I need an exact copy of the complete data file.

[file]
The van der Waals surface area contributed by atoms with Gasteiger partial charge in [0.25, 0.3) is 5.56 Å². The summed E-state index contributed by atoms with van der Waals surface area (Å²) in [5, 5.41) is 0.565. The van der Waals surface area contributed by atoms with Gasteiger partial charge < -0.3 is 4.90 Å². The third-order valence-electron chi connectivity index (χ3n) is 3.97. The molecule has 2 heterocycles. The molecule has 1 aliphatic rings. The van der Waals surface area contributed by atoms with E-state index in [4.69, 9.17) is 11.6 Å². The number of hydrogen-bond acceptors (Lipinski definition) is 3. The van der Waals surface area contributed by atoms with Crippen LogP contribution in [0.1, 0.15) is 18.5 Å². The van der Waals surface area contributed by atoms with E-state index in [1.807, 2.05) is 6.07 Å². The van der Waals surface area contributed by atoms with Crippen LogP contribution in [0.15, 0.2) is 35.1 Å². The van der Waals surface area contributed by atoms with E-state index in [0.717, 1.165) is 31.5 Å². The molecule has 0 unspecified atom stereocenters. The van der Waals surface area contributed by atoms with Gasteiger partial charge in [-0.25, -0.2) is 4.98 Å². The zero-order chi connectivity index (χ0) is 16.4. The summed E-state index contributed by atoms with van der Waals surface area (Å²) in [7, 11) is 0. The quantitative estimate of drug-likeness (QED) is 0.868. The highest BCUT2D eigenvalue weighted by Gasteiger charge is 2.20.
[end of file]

The van der Waals surface area contributed by atoms with Gasteiger partial charge in [0.25, 0.3) is 5.56 Å². The summed E-state index contributed by atoms with van der Waals surface area (Å²) in [5, 5.41) is 0.565. The van der Waals surface area contributed by atoms with Gasteiger partial charge < -0.3 is 4.90 Å². The third-order valence-electron chi connectivity index (χ3n) is 3.97. The molecule has 2 heterocycles. The molecule has 1 aliphatic rings. The van der Waals surface area contributed by atoms with E-state index in [4.69, 9.17) is 11.6 Å². The number of hydrogen-bond acceptors (Lipinski definition) is 3. The van der Waals surface area contributed by atoms with Crippen LogP contribution in [0.1, 0.15) is 18.5 Å². The van der Waals surface area contributed by atoms with E-state index in [1.807, 2.05) is 6.07 Å². The van der Waals surface area contributed by atoms with Crippen LogP contribution in [0.15, 0.2) is 35.1 Å². The van der Waals surface area contributed by atoms with E-state index in [0.717, 1.165) is 31.5 Å². The molecule has 0 unspecified atom stereocenters. The van der Waals surface area contributed by atoms with Gasteiger partial charge in [-0.25, -0.2) is 4.98 Å². The zero-order chi connectivity index (χ0) is 16.4. The summed E-state index contributed by atoms with van der Waals surface area (Å²) in [7, 11) is 0. The quantitative estimate of drug-likeness (QED) is 0.868. The highest BCUT2D eigenvalue weighted by Gasteiger charge is 2.20.